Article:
No matter where you’ve mounted your in-vehicle air compressor, chances are you’ve got to open the bonnet, lift a canopy door or unlock a toolbox to access it. How about making life a little easier next time you need to air up by running airlines to the front and rear of your vehicle and fitting quick-release fittings. While you’re at it, hook up an in-cab on/off switch and then the next time you drive off the beach airing-up will be a doddle. And with an outlet at each end of your vehicle it’ll be easier to reach trailer tyres or even lend your mates a hand.
When was the last time you checked out the toolkit in your 4X4? Chances are it was when you needed it… and then the tools were all (hopefully) thrown back in, covered in a film of grease, oil and dirt. Now’s a great time to drag out your toolkit, go through all the contents, organise it and make sure it’s all there. While you’re at it, give all the tools a good clean and make sure you don’t have any unnecessary doubles (other than 10mm sockets) that are doing little more than weighing down your rig.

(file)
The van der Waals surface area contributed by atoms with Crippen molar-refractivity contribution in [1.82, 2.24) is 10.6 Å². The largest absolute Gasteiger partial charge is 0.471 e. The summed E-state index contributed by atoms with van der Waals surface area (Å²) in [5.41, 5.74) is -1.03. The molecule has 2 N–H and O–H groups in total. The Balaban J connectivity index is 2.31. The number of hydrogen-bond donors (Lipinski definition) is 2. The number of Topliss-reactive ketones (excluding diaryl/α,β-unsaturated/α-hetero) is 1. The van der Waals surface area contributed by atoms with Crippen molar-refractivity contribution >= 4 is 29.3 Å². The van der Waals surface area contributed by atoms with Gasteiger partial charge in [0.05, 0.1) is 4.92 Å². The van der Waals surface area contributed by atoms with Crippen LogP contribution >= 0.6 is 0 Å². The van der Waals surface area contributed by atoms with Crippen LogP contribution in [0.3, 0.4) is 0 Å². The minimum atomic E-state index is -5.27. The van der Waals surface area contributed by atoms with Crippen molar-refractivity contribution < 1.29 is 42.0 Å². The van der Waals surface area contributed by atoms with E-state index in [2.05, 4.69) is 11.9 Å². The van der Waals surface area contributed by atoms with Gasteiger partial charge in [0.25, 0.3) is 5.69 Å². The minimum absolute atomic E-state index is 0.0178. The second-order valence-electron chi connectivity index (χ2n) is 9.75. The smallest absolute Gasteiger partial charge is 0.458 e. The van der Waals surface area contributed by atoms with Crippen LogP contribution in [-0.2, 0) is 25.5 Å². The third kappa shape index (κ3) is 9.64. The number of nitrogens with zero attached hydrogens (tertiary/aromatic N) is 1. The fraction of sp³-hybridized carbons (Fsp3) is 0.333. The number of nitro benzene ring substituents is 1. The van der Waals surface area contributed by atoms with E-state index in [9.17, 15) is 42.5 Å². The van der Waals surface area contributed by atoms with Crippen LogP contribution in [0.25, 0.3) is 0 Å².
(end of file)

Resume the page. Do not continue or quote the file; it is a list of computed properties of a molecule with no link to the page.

You might be parked up in the garage for a while but, when all the tracks and borders open again, you’ll want to be sure that your spare-parts kit has everything in it you might need. First up, make sure all the consumables are present and accounted for such as oil, transmission fluid, coolant and fresh brake fluid, and make sure you have spare air, oil and fuel filters. Other stuff you might need for longer trips includes accessory (fan) belts and coolant hoses, or at the very least a coolant hose patch kit. Finally, make sure you have a comprehensive electrical kit, with spare fuses, wire, insulation tape, connectors, side cutters, crimping tool and test light or multimeter.
Have a look in your tyre repair kit and make sure everything is there. Are there enough plugs? Are there enough patches? Is there enough rubber cement and is it still useable, or is it as hard as a rock? Also check to see if you have plenty of valves and dust caps, and that all the tools are there including the reamer, insertion tool, pliers and blade. If you’re planning a longer expedition-style trip when the country reopens, you’ll also need some tyre levers and a bead breaker, such as some Tyrepliers.
There are several ways that driving lights can go out of alignment, whether from working loose on corrugated roads or from copping a knock when driving in the scrub, so self-isolating presents a great opportunity to point them back where they belong. There are a few methods to align their driving lights and we reckon the best one is to head out at night, find a long and quiet stretch of road, light it up and aim the lights where you think they provide the best benefit. If you’re locked down at home, however, there is another method; measure the distance between the centre of the driving light and the ground, mark this height up on a wall (with tape) about 8m away, and aim the hot spot of the driving light about 40mm below this line.